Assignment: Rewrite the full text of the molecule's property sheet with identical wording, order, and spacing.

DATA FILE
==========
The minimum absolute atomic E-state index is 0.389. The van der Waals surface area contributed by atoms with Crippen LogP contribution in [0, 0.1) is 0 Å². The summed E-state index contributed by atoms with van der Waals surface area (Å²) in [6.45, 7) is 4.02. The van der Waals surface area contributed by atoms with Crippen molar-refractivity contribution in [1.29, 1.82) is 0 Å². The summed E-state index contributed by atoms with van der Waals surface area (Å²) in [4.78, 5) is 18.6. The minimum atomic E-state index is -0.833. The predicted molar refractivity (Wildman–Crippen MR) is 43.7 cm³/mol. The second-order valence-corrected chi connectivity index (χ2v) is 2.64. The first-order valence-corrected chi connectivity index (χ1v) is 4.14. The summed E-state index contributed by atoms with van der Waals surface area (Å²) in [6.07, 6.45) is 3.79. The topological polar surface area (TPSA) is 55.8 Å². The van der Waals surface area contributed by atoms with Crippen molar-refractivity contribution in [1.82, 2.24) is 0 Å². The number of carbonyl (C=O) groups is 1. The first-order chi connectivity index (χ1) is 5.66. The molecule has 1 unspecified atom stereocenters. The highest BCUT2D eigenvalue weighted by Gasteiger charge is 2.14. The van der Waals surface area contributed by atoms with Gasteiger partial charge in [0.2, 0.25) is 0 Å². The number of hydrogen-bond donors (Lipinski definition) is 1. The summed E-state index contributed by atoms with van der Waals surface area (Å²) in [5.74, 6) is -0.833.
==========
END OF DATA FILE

The minimum absolute atomic E-state index is 0.389. The van der Waals surface area contributed by atoms with Crippen LogP contribution in [0, 0.1) is 0 Å². The summed E-state index contributed by atoms with van der Waals surface area (Å²) in [6.45, 7) is 4.02. The van der Waals surface area contributed by atoms with Crippen molar-refractivity contribution in [1.29, 1.82) is 0 Å². The summed E-state index contributed by atoms with van der Waals surface area (Å²) in [4.78, 5) is 18.6. The minimum atomic E-state index is -0.833. The predicted molar refractivity (Wildman–Crippen MR) is 43.7 cm³/mol. The second-order valence-corrected chi connectivity index (χ2v) is 2.64. The first-order valence-corrected chi connectivity index (χ1v) is 4.14. The summed E-state index contributed by atoms with van der Waals surface area (Å²) in [6.07, 6.45) is 3.79. The topological polar surface area (TPSA) is 55.8 Å². The van der Waals surface area contributed by atoms with Crippen molar-refractivity contribution in [1.82, 2.24) is 0 Å². The number of carbonyl (C=O) groups is 1. The first-order chi connectivity index (χ1) is 5.66. The molecule has 1 unspecified atom stereocenters. The highest BCUT2D eigenvalue weighted by Gasteiger charge is 2.14. The van der Waals surface area contributed by atoms with Gasteiger partial charge in [0.2, 0.25) is 0 Å². The number of hydrogen-bond donors (Lipinski definition) is 1. The summed E-state index contributed by atoms with van der Waals surface area (Å²) in [5.74, 6) is -0.833.